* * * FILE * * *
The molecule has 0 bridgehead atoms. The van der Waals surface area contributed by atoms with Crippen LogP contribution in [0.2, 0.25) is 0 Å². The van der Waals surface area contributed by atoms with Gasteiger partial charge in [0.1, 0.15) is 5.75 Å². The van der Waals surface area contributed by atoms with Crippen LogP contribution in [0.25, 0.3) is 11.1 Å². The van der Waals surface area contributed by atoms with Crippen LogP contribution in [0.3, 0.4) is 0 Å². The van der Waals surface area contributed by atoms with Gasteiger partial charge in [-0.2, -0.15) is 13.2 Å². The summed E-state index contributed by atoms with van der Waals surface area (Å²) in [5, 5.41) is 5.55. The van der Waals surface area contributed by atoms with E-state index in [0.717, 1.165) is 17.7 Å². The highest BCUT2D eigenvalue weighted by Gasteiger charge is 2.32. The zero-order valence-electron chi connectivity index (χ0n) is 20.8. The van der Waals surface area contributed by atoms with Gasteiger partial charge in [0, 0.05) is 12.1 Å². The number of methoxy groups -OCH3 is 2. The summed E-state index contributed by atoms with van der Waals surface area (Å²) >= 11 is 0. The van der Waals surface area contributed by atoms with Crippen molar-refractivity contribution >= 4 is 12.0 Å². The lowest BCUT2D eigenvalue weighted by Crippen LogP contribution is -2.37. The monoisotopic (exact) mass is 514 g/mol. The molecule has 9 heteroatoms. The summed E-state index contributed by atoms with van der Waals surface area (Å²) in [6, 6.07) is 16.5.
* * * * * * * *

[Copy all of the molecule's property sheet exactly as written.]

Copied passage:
The molecule has 0 bridgehead atoms. The van der Waals surface area contributed by atoms with Crippen LogP contribution in [0.2, 0.25) is 0 Å². The van der Waals surface area contributed by atoms with Gasteiger partial charge in [0.1, 0.15) is 5.75 Å². The van der Waals surface area contributed by atoms with Crippen LogP contribution in [0.25, 0.3) is 11.1 Å². The van der Waals surface area contributed by atoms with Crippen LogP contribution in [0.3, 0.4) is 0 Å². The van der Waals surface area contributed by atoms with Gasteiger partial charge in [-0.2, -0.15) is 13.2 Å². The summed E-state index contributed by atoms with van der Waals surface area (Å²) in [5, 5.41) is 5.55. The van der Waals surface area contributed by atoms with E-state index in [0.717, 1.165) is 17.7 Å². The highest BCUT2D eigenvalue weighted by Gasteiger charge is 2.32. The zero-order valence-electron chi connectivity index (χ0n) is 20.8. The van der Waals surface area contributed by atoms with Gasteiger partial charge in [0, 0.05) is 12.1 Å². The number of methoxy groups -OCH3 is 2. The summed E-state index contributed by atoms with van der Waals surface area (Å²) >= 11 is 0. The van der Waals surface area contributed by atoms with Crippen molar-refractivity contribution >= 4 is 12.0 Å². The lowest BCUT2D eigenvalue weighted by Crippen LogP contribution is -2.37. The monoisotopic (exact) mass is 514 g/mol. The molecule has 9 heteroatoms. The summed E-state index contributed by atoms with van der Waals surface area (Å²) in [6, 6.07) is 16.5.